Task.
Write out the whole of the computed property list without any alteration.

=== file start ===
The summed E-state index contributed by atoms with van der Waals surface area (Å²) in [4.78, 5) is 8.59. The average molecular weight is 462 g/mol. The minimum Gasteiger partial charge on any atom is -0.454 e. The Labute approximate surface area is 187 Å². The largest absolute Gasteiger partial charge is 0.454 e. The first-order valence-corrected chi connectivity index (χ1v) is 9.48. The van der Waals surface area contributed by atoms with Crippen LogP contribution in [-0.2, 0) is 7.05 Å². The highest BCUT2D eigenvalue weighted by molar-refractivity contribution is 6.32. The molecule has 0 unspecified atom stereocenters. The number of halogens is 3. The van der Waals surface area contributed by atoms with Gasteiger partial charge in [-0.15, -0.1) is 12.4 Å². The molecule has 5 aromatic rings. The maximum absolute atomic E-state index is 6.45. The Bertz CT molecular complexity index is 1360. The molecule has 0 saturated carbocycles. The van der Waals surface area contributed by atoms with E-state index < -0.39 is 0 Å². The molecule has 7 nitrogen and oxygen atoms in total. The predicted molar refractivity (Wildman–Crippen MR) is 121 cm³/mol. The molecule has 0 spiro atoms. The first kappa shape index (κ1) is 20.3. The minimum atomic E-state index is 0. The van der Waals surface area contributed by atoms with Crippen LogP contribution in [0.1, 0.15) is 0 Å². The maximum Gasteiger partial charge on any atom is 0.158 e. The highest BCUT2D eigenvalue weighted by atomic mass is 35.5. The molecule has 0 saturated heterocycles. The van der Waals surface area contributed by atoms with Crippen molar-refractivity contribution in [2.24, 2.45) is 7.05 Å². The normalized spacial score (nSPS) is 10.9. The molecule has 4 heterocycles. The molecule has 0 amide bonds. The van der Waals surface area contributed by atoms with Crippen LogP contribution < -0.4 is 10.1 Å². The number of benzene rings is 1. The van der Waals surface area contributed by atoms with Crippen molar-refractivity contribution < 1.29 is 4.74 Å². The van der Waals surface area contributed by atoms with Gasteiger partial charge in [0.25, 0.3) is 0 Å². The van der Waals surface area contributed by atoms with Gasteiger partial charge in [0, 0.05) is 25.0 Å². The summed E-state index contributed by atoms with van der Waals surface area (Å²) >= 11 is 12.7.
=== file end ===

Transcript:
The summed E-state index contributed by atoms with van der Waals surface area (Å²) in [4.78, 5) is 8.59. The average molecular weight is 462 g/mol. The minimum Gasteiger partial charge on any atom is -0.454 e. The Labute approximate surface area is 187 Å². The largest absolute Gasteiger partial charge is 0.454 e. The first-order valence-corrected chi connectivity index (χ1v) is 9.48. The van der Waals surface area contributed by atoms with Crippen LogP contribution in [-0.2, 0) is 7.05 Å². The highest BCUT2D eigenvalue weighted by molar-refractivity contribution is 6.32. The molecule has 0 unspecified atom stereocenters. The number of halogens is 3. The van der Waals surface area contributed by atoms with Gasteiger partial charge in [-0.15, -0.1) is 12.4 Å². The molecule has 5 aromatic rings. The maximum absolute atomic E-state index is 6.45. The Bertz CT molecular complexity index is 1360. The molecule has 0 saturated carbocycles. The van der Waals surface area contributed by atoms with E-state index < -0.39 is 0 Å². The molecule has 7 nitrogen and oxygen atoms in total. The predicted molar refractivity (Wildman–Crippen MR) is 121 cm³/mol. The molecule has 0 spiro atoms. The first kappa shape index (κ1) is 20.3. The minimum atomic E-state index is 0. The van der Waals surface area contributed by atoms with Crippen LogP contribution in [0.1, 0.15) is 0 Å². The maximum Gasteiger partial charge on any atom is 0.158 e. The highest BCUT2D eigenvalue weighted by atomic mass is 35.5. The molecule has 0 saturated heterocycles. The van der Waals surface area contributed by atoms with Crippen molar-refractivity contribution in [2.24, 2.45) is 7.05 Å². The normalized spacial score (nSPS) is 10.9. The molecule has 4 heterocycles. The molecule has 0 amide bonds. The van der Waals surface area contributed by atoms with Crippen LogP contribution < -0.4 is 10.1 Å². The number of benzene rings is 1. The van der Waals surface area contributed by atoms with Crippen molar-refractivity contribution < 1.29 is 4.74 Å². The van der Waals surface area contributed by atoms with Gasteiger partial charge in [0.25, 0.3) is 0 Å². The van der Waals surface area contributed by atoms with Gasteiger partial charge in [0, 0.05) is 25.0 Å². The summed E-state index contributed by atoms with van der Waals surface area (Å²) >= 11 is 12.7.